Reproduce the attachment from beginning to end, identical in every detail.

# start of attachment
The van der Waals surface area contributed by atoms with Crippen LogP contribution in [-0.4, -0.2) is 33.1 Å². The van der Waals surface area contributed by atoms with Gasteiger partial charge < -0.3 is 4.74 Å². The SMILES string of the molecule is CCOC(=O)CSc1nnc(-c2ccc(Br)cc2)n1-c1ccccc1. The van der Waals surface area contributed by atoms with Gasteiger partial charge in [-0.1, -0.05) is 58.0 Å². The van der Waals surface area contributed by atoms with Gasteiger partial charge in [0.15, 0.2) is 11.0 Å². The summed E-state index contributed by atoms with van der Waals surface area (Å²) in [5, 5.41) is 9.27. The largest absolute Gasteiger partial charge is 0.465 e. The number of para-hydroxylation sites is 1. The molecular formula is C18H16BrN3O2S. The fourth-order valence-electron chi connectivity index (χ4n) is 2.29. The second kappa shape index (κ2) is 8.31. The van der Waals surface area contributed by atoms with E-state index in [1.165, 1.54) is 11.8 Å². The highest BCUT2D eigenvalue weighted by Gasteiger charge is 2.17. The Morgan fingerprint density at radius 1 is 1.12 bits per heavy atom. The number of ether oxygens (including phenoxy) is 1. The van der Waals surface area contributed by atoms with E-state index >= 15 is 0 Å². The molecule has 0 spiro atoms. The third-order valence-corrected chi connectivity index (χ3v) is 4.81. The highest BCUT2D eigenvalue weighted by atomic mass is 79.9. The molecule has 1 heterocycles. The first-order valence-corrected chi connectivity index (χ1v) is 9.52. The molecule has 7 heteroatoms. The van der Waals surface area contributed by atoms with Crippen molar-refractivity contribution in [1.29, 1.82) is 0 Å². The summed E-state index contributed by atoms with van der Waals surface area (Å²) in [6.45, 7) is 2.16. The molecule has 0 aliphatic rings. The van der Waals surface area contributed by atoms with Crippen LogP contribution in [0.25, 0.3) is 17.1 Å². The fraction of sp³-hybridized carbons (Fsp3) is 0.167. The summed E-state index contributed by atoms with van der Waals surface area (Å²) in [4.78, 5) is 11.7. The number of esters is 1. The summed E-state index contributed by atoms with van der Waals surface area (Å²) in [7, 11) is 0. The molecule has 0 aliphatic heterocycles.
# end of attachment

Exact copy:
The van der Waals surface area contributed by atoms with Crippen LogP contribution in [-0.4, -0.2) is 33.1 Å². The van der Waals surface area contributed by atoms with Gasteiger partial charge < -0.3 is 4.74 Å². The SMILES string of the molecule is CCOC(=O)CSc1nnc(-c2ccc(Br)cc2)n1-c1ccccc1. The van der Waals surface area contributed by atoms with Gasteiger partial charge in [-0.1, -0.05) is 58.0 Å². The van der Waals surface area contributed by atoms with Gasteiger partial charge in [0.15, 0.2) is 11.0 Å². The summed E-state index contributed by atoms with van der Waals surface area (Å²) in [5, 5.41) is 9.27. The largest absolute Gasteiger partial charge is 0.465 e. The number of para-hydroxylation sites is 1. The molecular formula is C18H16BrN3O2S. The fourth-order valence-electron chi connectivity index (χ4n) is 2.29. The second kappa shape index (κ2) is 8.31. The van der Waals surface area contributed by atoms with E-state index in [1.165, 1.54) is 11.8 Å². The highest BCUT2D eigenvalue weighted by Gasteiger charge is 2.17. The Morgan fingerprint density at radius 1 is 1.12 bits per heavy atom. The number of ether oxygens (including phenoxy) is 1. The van der Waals surface area contributed by atoms with E-state index >= 15 is 0 Å². The molecule has 0 spiro atoms. The third-order valence-corrected chi connectivity index (χ3v) is 4.81. The highest BCUT2D eigenvalue weighted by atomic mass is 79.9. The molecule has 1 heterocycles. The first-order valence-corrected chi connectivity index (χ1v) is 9.52. The molecule has 7 heteroatoms. The van der Waals surface area contributed by atoms with Crippen molar-refractivity contribution in [1.29, 1.82) is 0 Å². The summed E-state index contributed by atoms with van der Waals surface area (Å²) in [6.45, 7) is 2.16. The molecule has 0 aliphatic rings. The van der Waals surface area contributed by atoms with Crippen LogP contribution in [0.25, 0.3) is 17.1 Å². The fraction of sp³-hybridized carbons (Fsp3) is 0.167. The summed E-state index contributed by atoms with van der Waals surface area (Å²) in [4.78, 5) is 11.7. The number of esters is 1. The summed E-state index contributed by atoms with van der Waals surface area (Å²) in [7, 11) is 0. The molecule has 0 aliphatic heterocycles.